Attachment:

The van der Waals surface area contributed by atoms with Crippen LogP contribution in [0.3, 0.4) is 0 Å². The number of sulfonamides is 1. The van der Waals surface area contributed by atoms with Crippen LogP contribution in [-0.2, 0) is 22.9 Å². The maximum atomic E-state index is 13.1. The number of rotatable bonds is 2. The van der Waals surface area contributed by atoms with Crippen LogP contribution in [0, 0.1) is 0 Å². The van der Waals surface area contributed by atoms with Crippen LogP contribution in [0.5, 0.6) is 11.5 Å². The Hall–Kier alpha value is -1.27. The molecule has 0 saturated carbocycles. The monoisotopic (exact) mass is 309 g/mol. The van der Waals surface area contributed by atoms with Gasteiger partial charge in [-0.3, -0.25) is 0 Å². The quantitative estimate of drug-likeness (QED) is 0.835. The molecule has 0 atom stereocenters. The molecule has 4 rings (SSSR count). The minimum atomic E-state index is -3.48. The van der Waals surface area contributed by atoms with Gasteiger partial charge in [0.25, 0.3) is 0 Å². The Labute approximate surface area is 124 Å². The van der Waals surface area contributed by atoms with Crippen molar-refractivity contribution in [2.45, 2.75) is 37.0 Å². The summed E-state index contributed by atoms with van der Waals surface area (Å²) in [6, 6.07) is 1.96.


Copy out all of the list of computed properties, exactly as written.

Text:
The van der Waals surface area contributed by atoms with Crippen LogP contribution in [0.3, 0.4) is 0 Å². The number of sulfonamides is 1. The van der Waals surface area contributed by atoms with Crippen LogP contribution in [-0.2, 0) is 22.9 Å². The maximum atomic E-state index is 13.1. The number of rotatable bonds is 2. The van der Waals surface area contributed by atoms with Crippen LogP contribution in [0, 0.1) is 0 Å². The van der Waals surface area contributed by atoms with Crippen LogP contribution in [0.5, 0.6) is 11.5 Å². The Hall–Kier alpha value is -1.27. The molecule has 0 saturated carbocycles. The monoisotopic (exact) mass is 309 g/mol. The van der Waals surface area contributed by atoms with Gasteiger partial charge in [-0.3, -0.25) is 0 Å². The quantitative estimate of drug-likeness (QED) is 0.835. The molecule has 0 atom stereocenters. The molecule has 4 rings (SSSR count). The minimum atomic E-state index is -3.48. The van der Waals surface area contributed by atoms with Gasteiger partial charge in [0.25, 0.3) is 0 Å². The Labute approximate surface area is 124 Å². The van der Waals surface area contributed by atoms with Crippen molar-refractivity contribution in [2.45, 2.75) is 37.0 Å². The summed E-state index contributed by atoms with van der Waals surface area (Å²) in [6, 6.07) is 1.96.